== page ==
(Reuters) - Insurer American International Group Inc
Earlier this year, AIG drew sharp criticism from members of Congress and an outraged public when the firm considered the possibility of joining Greenberg's lawsuit, which challenges the terms of the insurer's $182.3 billion bailout by the federal government in 2008.
AIG said Greenberg had forced its hand in even deliberating the prospect, but that ultimately it did not want to sue anyway amid a public backlash.
Absent AIG's participation, Greenberg is pursuing a derivative claim, seeking to sue the U.S. government on AIG's behalf over the terms of the $182.3 billion rescue. Greenberg and his company Starr International, which owned 12 percent of AIG before the rescue, are also suing the government directly.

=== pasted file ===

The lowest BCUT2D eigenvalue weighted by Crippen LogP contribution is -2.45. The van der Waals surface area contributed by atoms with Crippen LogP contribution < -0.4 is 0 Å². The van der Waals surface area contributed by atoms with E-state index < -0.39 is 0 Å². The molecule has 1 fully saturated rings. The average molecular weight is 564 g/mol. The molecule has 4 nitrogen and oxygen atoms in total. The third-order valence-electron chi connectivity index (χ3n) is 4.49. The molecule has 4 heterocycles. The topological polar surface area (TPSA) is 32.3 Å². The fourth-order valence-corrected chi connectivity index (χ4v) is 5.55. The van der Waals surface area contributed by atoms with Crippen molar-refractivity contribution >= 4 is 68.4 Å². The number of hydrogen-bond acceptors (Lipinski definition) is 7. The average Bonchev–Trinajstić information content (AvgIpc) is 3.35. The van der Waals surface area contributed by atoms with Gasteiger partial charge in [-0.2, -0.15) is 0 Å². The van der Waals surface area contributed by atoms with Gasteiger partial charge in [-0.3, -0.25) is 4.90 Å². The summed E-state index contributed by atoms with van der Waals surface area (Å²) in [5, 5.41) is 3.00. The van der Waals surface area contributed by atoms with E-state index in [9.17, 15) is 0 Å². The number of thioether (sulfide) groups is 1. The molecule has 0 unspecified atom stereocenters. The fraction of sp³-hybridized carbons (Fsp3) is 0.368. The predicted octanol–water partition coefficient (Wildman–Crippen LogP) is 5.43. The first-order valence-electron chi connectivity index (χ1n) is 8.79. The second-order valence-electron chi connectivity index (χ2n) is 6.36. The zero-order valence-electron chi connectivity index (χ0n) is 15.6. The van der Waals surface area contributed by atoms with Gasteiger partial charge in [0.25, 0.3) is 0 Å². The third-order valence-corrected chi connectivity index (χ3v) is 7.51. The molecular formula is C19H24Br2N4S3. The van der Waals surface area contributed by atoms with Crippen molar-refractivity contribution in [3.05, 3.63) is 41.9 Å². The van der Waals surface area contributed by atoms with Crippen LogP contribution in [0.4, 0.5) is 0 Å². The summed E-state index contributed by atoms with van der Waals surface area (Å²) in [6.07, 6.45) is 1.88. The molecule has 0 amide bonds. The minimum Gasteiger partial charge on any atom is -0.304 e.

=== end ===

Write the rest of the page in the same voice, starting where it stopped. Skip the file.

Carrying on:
But the insurer, in a filing dated Friday, said Starr had not met the burdens necessary to be allowed to pursue claims on the company's behalf.
"Starr has alleged no facts showing that the AIG board's decision to refuse Starr's demand cannot be attributed to a rational business purpose," AIG said.
The company said its board also feared "incalculable harm to AIG's corporate brand and image and relationships with shareholders, customers, regulators and elected officials" if it pursued a lawsuit.
A lawyer for Starr, Robert Dwyer, said in a statement that AIG's filing repeats the position the company's board took in January and does not impact claims Starr is pursuing directly on behalf of AIG shareholders.
Starr will oppose AIG's motion in a filing later this month, Dwyer, of the law firm Boies, Schiller & Flexner, said. The company has until April 26 to respond in court. Last month Starr amended its complaint, more than doubling the damages it is seeking to roughly $55.5 billion.
The Case is Starr International Co Inc vs. United States, U.S. Court of Federal Claims, No. 11-00779.
(Reporting By Ben Berkowitz; Additional reporting by Aruna Viswanatha in Washington; Editing by David Gregorio)